Dear John Smith
I was deeply saddened to hear that you died earlier this year in March. I am told that you had prostate cancer. I am so sorry that you had to go through that. Though you don’t need me to tell you, my reason for writing is to reassure you that what you did -how you spoke and lived your life- was not in vain.
The first time I heard you speak must have been in the mid to late Eighties at the Greenbelt Festival. I still have the tapes somewhere. One day I am going to digitise them so I can listen to you all over again. But in a way I don’t need to. Your passion, learning, and prophetic imagination are with me all the time. I hadn’t, still haven’t, now I think about it, heard anything like it.
At the end of the festival we used to buy cassette copies of your talks to take home to the suburbs. Listening to you on that format, as we had to in those days, meant that we hung on every word, no fast forwarding or back with an indolent swipe of the finger to get to another passage. As with that box of cassettes, I still have the notebooks.
You might even say that my sheltered, conservative church upbringing had predisposed me to one of two reactions to your talks: dismissing you as ‘unbiblical’ (which I think you wore as a badge of honour when engaging in fundamentalist circles); or a kind of grateful shock that was pleasing as it was painful as I witnessed my naive, long-held and unexamined assumptions about everything (gender, race, injustice, the environment, economic power structures) fall away. You were also the first Christian speaker I had heard talking about depression without resorting to the language of demonisation. I was always grateful to you for that.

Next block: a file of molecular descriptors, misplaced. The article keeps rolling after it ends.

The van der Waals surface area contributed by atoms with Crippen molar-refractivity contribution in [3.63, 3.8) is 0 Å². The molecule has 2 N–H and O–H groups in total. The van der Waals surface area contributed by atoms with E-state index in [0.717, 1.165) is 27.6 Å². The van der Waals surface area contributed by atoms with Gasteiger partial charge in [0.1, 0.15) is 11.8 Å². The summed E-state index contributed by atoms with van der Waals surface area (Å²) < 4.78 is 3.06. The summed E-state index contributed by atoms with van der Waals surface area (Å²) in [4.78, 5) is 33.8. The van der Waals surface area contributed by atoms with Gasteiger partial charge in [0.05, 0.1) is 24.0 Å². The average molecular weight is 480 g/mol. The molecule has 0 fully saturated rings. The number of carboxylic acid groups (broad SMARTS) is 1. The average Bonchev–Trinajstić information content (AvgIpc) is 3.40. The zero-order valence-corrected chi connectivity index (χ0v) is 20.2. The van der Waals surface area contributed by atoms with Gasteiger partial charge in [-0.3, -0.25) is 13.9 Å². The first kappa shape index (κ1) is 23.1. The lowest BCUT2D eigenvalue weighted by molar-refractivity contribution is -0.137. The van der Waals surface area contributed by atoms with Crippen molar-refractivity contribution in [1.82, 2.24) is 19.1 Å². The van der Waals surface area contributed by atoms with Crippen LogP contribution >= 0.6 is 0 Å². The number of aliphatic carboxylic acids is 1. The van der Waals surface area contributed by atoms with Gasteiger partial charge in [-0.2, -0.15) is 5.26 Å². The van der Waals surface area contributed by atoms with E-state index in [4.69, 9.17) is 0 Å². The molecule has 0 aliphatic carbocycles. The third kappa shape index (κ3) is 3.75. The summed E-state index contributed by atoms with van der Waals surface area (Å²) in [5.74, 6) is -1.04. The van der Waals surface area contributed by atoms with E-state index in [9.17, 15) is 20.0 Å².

The talk of yours I still go back to is your riff on what you planned to ask God when you got to heaven. After the formalities, you said you wanted answers to two questions: Why, you would demand to know, had God allowed the Bible to be used as a tool for such historic oppression to both women and minoritised ethnic groups? And why, when he heard that John the Baptist was banged up in jail, didn’t Jesus bust him out of there? It occurs to me now that you might finally have been granted your wish.
You were the first speaker in my hearing who opened up and explained (not rationalised) how prophetic notions of wilderness, disillusionment, pain, suffering, failure and disappointment are critical to understanding the true calling of the church as you saw it. To borrow a line I know you were fond of using throughout your whole career, though I have been searching since then to hear someone else with the same ache in their voice, I still haven’t found what I’m looking for. As a poet once said in a very different context, you went right in there and began opening windows. As another poet said, you also made us realise what we had been putting up with in the meantime.
Happy Good Friday, John. Keep a seat for me at your next seminar.
With good wishes and eternal thanks